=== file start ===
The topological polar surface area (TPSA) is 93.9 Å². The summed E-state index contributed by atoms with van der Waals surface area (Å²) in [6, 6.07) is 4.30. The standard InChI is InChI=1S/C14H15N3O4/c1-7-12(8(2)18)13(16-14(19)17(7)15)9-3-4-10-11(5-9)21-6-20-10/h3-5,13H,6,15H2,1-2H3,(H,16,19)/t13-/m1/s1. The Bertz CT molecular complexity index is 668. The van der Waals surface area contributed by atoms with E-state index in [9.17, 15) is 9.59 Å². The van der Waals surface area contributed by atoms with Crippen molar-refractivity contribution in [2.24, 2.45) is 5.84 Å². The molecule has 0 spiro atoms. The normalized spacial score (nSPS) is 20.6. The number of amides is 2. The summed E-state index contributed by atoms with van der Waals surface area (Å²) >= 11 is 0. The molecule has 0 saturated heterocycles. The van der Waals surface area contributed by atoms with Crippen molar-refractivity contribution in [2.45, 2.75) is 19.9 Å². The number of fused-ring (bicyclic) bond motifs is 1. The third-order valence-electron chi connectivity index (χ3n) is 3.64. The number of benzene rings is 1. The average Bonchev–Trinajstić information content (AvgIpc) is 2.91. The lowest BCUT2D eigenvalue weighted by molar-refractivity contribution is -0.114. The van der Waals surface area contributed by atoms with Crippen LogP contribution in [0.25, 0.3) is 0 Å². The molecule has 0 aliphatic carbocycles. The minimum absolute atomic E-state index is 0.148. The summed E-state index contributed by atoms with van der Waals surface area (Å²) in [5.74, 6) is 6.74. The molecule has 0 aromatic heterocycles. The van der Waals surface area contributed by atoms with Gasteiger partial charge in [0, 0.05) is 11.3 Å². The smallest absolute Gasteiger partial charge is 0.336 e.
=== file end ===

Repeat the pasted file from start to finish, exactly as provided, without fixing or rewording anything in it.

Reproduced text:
The topological polar surface area (TPSA) is 93.9 Å². The summed E-state index contributed by atoms with van der Waals surface area (Å²) in [6, 6.07) is 4.30. The standard InChI is InChI=1S/C14H15N3O4/c1-7-12(8(2)18)13(16-14(19)17(7)15)9-3-4-10-11(5-9)21-6-20-10/h3-5,13H,6,15H2,1-2H3,(H,16,19)/t13-/m1/s1. The Bertz CT molecular complexity index is 668. The van der Waals surface area contributed by atoms with E-state index in [9.17, 15) is 9.59 Å². The van der Waals surface area contributed by atoms with Crippen molar-refractivity contribution in [2.24, 2.45) is 5.84 Å². The molecule has 0 spiro atoms. The normalized spacial score (nSPS) is 20.6. The number of amides is 2. The summed E-state index contributed by atoms with van der Waals surface area (Å²) >= 11 is 0. The molecule has 0 saturated heterocycles. The van der Waals surface area contributed by atoms with Crippen molar-refractivity contribution in [2.45, 2.75) is 19.9 Å². The number of fused-ring (bicyclic) bond motifs is 1. The third-order valence-electron chi connectivity index (χ3n) is 3.64. The number of benzene rings is 1. The average Bonchev–Trinajstić information content (AvgIpc) is 2.91. The lowest BCUT2D eigenvalue weighted by molar-refractivity contribution is -0.114. The van der Waals surface area contributed by atoms with Crippen LogP contribution in [0.25, 0.3) is 0 Å². The molecule has 0 aliphatic carbocycles. The minimum absolute atomic E-state index is 0.148. The summed E-state index contributed by atoms with van der Waals surface area (Å²) in [5.74, 6) is 6.74. The molecule has 0 aromatic heterocycles. The van der Waals surface area contributed by atoms with Gasteiger partial charge in [0, 0.05) is 11.3 Å². The smallest absolute Gasteiger partial charge is 0.336 e.